Before the 2000s, when everyone suddenly knew everything thanks to computers in your pocket, it was believed there were people in the world who could solve all your problems, gurus who had an innate understanding of the intangible machinations of the universe and could explain them to you. You know, cult leaders. The '60s and '70s were the heyday of Hollywood cults, when a handsome guy with a three-foot-long beard and a set of white robes could invite you into his bungalow to change the world. While people mostly think of cult members as townies with nothing going on in their lives, there were a few cults in Hollywood that landed a big fish or two.
Los Angeles offers the promise of endless summer and the possibility of making all your dreams come true, but it’s also filled with the harsh realities of what happens when your dreams wither and die. That atmosphere breeds desperation. People look for some way to give life meaning. Enter cults.
Celebrities don't join cults often, but when they do, it's incredibly strange.
If you look at the life of Charles Manson starting around when he left prison in 1967 and made his way across California, it's obvious he was making things up as he went along. He spent most of his life up to that point trying to survive by criminal means while hopping in and out of prison. By the time he brought his "family" of strung-out hippies to Los Angeles, Manson decided what he really needed was a record contract.
Rather than pursue a career as a musician via the traditional route of writing songs and playing shows, he used a contact from a prison friend to connect with music industry figures and get recording sessions at various Hollywood studios. He also strong-armed famous friends into listening to his tunes, sold a few songs to well-known bands (including the Beach Boys), and nearly landed a recording contract. But he was ultimately rejected by studios and producers, probably because of his weird behavior.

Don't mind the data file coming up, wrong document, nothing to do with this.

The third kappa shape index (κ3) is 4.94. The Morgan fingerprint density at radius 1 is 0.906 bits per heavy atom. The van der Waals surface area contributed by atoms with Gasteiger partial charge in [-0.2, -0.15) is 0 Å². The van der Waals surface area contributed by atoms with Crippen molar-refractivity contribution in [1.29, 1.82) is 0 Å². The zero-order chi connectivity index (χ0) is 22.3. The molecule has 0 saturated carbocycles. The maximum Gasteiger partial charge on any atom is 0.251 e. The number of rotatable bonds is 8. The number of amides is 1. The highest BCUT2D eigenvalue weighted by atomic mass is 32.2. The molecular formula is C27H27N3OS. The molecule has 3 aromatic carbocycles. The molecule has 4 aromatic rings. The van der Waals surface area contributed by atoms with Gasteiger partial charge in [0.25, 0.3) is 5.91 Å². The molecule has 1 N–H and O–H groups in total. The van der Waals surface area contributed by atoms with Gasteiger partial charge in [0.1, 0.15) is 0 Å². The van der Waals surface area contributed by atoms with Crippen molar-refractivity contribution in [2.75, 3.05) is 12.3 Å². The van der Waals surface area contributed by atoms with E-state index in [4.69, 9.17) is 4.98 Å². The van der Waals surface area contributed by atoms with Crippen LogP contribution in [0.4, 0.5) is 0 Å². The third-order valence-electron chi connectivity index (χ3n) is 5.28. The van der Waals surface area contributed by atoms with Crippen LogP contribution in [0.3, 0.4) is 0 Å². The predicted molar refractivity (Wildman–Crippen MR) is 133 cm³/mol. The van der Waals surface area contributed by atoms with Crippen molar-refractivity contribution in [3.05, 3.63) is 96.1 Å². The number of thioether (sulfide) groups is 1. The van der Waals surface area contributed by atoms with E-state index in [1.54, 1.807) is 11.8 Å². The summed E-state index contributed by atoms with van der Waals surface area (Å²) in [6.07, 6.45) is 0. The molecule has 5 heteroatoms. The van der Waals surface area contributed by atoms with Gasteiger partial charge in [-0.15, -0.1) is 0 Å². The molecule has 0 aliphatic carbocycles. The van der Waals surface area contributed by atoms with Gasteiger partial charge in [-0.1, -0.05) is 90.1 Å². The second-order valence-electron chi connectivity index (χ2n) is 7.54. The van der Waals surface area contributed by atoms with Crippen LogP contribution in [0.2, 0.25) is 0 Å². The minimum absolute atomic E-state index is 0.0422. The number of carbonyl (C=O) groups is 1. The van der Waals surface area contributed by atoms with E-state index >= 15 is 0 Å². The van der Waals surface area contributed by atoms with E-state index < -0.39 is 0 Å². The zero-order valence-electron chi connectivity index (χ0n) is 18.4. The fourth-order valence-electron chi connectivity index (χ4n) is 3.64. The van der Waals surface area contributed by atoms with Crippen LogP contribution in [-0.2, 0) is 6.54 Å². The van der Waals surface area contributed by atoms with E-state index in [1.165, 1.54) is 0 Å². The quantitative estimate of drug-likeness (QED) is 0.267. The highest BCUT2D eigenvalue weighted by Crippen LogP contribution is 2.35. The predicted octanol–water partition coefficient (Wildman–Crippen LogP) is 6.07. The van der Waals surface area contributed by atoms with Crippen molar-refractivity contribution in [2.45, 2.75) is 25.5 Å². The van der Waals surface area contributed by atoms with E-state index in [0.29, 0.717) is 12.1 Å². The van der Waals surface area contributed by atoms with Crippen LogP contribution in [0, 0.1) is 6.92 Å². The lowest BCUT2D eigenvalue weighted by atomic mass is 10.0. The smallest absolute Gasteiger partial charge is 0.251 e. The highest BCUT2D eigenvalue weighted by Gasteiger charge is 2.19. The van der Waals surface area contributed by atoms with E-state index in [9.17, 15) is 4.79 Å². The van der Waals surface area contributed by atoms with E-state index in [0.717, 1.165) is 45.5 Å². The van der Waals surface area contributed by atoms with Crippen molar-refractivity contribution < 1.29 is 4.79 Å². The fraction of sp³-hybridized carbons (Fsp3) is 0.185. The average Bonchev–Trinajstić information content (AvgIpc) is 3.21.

Neil Young apparently didn't care about all that. When he met Manson at a party thrown by Beach Boys drummer Dennis Wilson, he likely saw a compatriot in him. Both were weird, scruffy guys with an affinity for rambling acoustic jams. In Young's memoir, he claims he even tried to get Manson a deal:
I asked him if he had a recording contract. He told me he didn’t yet, but he wanted to make records. I told Mo Ostin at Reprise about him, and recommended that Reprise check him out... Shortly afterward, the Sharon Tate-La Bianca murders happened, and Charlie Manson’s name was known around the world.
Young reiterates the notion that Manson had no real master plan in his assessment of the cult leader's music: "His songs were off-the-cuff things he made up as he went along, and they were never the same twice in a row."
Of course, this doesn't mean that Young was part of Manson's cult or condoned its actions - only that he too was briefly charmed by the cult leader.
From 1969 to 1974, Father Yod and his Source Family owned and operated The Source restaurant on Sunset Boulevard in Los Angeles, an all-natural vegetarian joint rooted in the "dietary wisdom found in the teachings of Jesus Christ as revealed through the Essene Gospels of Peace." When they weren't serving alfalfa sprouts and mashed yeast, the Source Family ran a graphic design agency and performed in a psychedelic band, YaHo Wa 13. The community was run by a man, Father Yod, who wore crisp white suits and drove around town in a Rolls Royce.